The event that turned the tide was completely unexpected but uniquely American: fireworks. When we first moved 1/2 hour South of Santa Cruz we suffered culture shock. Our neighborhood, it turns out, is called “Little Mexico”.
“Yeah,” a local said to me, “the people who live out here are hicks and” pausing to take in my middle aged guileless face, she opted out of the word that made her sentence rhyme, instead finishing with “Mexicans.”
If we had checked out our new home at night we might have never bought it. Next door, thirty farm workers were crammed into a decrepit factory made shack that looked like a wooden double-wide trailer assembled by Jed Clampett with thumbtacks a hundred years ago. Someone had their name on that lease, most of the people crammed in there would only spend a few nights. Harvest season changes the face of our neighborhood.
The septic had of course gone bad, making the open space that wrapped around our houses the only available toilet. Cars that could barely run trundled up our road constantly, overflowing with sun beaten workers. The parties at night were the worst, everybody had to park their car with music blasting and doors open. I hate Mexican tuba music.
Language was the first barrier. Many of the people in our neighborhood don’t speak English. Spanish was one of my many failed language attempts. The absence of communication didn’t result in hostility, just a habitual distance… except for the guys raising fighting cocks down the road, but they’re hostile to everyone.
The previous owners of our place defaulted on a ridiculously inflated mortgage. The company that held the defaulted loan soon discovered (via mail, they were in Alaska so I’m sure they never saw the property), that three illegal dwellings had to be removed. The ramshackle cabins likely housed their own bevy of workers. A faded picture of a child stuck to a plastic cross bore testament to family, poverty, work. We’ve found many such clues to the lives that made their mark here.
Before we ever saw the property somebody in a suit picked up a phone and hired the cheapest company to rip out every illegal building leaving glass, septic lines, and all manner of human detritus mixed into the sandy soil. So long as the property looked fine from Alaska everything would be OK. After watching my wife spend months picking glass out of soil with our son strapped to her back, I was ready to abandon political correctness and start cursing everyone involved. Big business, local government, illegal aliens, renters – everybody but me was on my shit list. Good bye politically correct liberal, hello Angry White Man! Pass me a tea bag.
A couple of dozen phone calls to code enforcement later and the owner showed up next door and reigned in the tenant who was renting a few square feet of floor as bed space (probably for a ridiculous price) to the pour souls who pick our food. The septic was fixed, the open air toilet gradually cleaned up, and the music eased a bit. The population dropped from thirty to a more reasonable ten. I began to have hope that I would not have to start attaching tea bags to my garden hat.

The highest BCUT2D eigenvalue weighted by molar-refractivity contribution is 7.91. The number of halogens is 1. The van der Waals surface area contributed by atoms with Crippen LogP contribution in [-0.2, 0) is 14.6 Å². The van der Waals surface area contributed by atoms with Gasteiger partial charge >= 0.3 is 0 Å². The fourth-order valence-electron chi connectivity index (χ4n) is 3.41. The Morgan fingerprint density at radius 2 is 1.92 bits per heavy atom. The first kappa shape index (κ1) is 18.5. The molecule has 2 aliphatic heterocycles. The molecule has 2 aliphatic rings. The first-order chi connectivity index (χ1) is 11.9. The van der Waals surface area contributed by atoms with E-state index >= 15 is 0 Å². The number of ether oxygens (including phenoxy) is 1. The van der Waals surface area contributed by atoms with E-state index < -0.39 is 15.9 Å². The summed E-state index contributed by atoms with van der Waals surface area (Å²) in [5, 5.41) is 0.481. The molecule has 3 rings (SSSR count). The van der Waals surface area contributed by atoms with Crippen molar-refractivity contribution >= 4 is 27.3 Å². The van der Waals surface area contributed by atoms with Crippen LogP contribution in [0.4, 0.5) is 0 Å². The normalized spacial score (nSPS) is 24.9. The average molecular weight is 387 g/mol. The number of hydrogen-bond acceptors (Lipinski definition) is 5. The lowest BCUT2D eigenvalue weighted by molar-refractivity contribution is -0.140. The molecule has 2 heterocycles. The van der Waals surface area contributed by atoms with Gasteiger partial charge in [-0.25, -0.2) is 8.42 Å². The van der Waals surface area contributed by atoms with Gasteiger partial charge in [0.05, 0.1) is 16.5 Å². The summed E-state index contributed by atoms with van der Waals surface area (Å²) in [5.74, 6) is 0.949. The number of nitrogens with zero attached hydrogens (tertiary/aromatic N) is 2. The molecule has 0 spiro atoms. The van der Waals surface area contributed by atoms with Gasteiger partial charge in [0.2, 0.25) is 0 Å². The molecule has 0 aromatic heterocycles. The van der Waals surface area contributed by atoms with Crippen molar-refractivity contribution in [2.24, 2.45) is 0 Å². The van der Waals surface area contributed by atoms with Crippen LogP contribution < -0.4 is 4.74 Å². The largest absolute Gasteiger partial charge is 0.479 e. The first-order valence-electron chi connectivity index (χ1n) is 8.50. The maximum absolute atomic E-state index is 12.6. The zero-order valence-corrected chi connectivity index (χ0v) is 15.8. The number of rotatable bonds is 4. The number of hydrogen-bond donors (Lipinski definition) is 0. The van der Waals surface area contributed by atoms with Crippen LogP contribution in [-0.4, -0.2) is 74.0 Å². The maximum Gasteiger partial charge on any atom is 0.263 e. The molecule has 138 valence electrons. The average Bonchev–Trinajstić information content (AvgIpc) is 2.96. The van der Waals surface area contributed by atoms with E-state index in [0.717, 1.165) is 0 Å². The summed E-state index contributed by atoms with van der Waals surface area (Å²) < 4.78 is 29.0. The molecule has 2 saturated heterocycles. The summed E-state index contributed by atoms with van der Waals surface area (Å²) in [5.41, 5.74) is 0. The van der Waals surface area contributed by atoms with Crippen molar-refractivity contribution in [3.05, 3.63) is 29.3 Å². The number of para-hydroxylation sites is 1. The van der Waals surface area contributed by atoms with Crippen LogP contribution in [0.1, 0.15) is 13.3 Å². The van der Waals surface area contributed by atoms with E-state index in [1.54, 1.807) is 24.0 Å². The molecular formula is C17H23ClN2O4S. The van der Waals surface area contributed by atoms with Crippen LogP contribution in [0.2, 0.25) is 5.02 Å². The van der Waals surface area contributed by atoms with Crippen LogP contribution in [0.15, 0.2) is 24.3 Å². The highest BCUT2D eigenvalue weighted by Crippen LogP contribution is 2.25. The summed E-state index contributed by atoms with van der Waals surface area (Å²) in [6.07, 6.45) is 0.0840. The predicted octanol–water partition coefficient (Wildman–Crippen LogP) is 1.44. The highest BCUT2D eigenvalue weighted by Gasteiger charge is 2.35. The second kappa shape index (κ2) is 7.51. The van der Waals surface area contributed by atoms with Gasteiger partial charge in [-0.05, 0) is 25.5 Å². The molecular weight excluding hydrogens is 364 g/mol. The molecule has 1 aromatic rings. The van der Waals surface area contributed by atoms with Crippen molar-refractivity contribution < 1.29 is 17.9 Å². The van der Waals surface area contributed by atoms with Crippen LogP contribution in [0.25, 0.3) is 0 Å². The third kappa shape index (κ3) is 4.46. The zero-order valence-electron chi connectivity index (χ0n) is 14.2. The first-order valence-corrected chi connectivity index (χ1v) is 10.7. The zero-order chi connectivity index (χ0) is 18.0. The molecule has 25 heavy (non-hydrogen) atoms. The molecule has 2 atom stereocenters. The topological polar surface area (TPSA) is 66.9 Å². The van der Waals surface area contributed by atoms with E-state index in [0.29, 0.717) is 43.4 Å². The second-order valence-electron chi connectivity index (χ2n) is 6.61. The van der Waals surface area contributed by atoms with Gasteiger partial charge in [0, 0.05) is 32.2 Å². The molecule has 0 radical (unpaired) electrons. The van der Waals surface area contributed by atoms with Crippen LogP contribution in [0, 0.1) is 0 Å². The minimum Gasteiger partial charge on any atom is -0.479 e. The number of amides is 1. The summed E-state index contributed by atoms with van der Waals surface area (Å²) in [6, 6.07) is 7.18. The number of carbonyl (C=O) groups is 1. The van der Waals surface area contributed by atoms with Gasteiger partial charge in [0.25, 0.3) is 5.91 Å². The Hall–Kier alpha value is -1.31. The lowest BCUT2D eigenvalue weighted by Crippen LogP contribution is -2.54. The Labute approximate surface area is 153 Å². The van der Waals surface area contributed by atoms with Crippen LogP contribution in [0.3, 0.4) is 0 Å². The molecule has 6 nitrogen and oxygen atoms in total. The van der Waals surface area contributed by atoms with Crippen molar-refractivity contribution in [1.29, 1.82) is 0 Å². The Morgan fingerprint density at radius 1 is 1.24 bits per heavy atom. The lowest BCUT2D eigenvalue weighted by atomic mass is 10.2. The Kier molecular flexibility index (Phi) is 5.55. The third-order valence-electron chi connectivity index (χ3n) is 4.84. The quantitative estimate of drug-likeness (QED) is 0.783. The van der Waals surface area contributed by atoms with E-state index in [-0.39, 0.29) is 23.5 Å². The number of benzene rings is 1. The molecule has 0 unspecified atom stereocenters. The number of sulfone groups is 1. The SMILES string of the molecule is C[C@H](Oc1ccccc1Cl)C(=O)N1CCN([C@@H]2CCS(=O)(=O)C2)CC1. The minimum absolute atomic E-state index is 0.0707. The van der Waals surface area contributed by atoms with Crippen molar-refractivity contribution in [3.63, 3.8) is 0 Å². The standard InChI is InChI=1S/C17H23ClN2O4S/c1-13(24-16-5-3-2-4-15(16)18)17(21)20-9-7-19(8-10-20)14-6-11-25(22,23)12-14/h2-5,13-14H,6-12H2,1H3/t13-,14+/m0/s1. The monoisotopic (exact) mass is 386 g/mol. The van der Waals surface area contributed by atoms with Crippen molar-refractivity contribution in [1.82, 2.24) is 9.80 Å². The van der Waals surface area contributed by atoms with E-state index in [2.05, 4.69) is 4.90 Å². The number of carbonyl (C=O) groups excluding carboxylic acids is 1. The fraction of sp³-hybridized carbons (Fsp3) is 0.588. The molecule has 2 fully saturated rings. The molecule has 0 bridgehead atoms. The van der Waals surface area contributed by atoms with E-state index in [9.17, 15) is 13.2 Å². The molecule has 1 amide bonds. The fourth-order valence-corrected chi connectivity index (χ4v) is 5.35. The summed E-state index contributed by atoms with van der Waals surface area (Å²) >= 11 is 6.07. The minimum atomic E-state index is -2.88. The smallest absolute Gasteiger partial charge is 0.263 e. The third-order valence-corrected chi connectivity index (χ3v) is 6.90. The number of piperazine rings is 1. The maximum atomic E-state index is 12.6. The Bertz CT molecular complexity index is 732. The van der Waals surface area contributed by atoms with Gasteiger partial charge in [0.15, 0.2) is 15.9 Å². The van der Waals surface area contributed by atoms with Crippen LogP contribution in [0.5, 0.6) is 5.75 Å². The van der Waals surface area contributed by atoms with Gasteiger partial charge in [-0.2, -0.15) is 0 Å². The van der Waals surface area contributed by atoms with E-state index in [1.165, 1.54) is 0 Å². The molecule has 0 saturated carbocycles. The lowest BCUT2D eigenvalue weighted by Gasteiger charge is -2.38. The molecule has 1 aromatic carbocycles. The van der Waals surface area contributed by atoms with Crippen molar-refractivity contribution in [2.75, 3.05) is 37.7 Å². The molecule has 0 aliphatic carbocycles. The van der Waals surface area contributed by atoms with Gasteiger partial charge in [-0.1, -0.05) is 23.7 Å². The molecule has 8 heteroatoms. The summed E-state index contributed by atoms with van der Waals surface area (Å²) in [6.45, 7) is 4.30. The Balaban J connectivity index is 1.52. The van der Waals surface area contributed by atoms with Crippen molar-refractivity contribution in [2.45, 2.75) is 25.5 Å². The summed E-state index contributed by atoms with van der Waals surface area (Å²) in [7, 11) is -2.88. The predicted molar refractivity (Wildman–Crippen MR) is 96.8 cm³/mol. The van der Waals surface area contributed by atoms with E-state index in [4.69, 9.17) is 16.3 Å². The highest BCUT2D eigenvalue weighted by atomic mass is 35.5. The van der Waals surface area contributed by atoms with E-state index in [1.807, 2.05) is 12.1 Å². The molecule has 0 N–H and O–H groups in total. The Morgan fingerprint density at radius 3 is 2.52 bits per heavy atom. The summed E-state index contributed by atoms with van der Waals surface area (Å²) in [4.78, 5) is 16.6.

Two years rolled by and the land was producing food, healing itself and us in small ways. I realized my son would eventually connect us with our non-English speaking community members. Children exert enormous gravitational fields in our neighborhood. Birthday parties, bounce palaces, BBQs, laundry businesses, baking businesses, childcare businesses, aunts, uncles, bikes, trikes and dogs dogs dogs all circle like a never ending asteroid belt. Settling one day here, another day there, it didn’t really seem to matter whose house it was or what parents were around. Everyone is related.
I began to have fantasies of slipping our son into an idyllic and inexpensive universe of childcare. I was looking forward to finding out he’d charmed his way into dinner somewhere down the road. He’s skinny, maybe they’d think we were starving our strangely Latino looking kid. I’d knock on the door nervously, gesturing frantically that I’d lost my son only to be welcomed to a table overflowing with food and a happy son stuffing his face at his new home away from home.
It started with walks down the road to the mailbox. “Honey make sure to smile at Dimetre. He still won’t look at me when I drive by. Maybe you and Tadg can loosen him up.” Toddling along Tadg would smile broadly at everyone, giving his instinctive country wave: one hand raised, fingers spread wide floating in the air for a moment awaiting some sign of friendship. If that didn’t work he’d flash those tiny white teeth, “hi…HI…..HIIIIEEEYYYY” until he got an answer. Apart from being a happy kid he’s also of El Salvadoran ancestry. Angry White Men call him an “anchor baby.” A child born in the US of illegal immigrants. I’m pretty sure all of the older people on my Dads side of the family were Irish “anchor babies.” That must make me an Irish Anchor American.
The people next door made their own efforts in our direction. The sister-in-law of the owner (Wendi was her name…but not really. That was her name for us and the sheriff) moved into the garage with her husband and little girl. Somebody gave her the job of getting the new gringos to chill out and stop calling code enforcement every time someone drained the Tide filled washing machine out on the front lawn.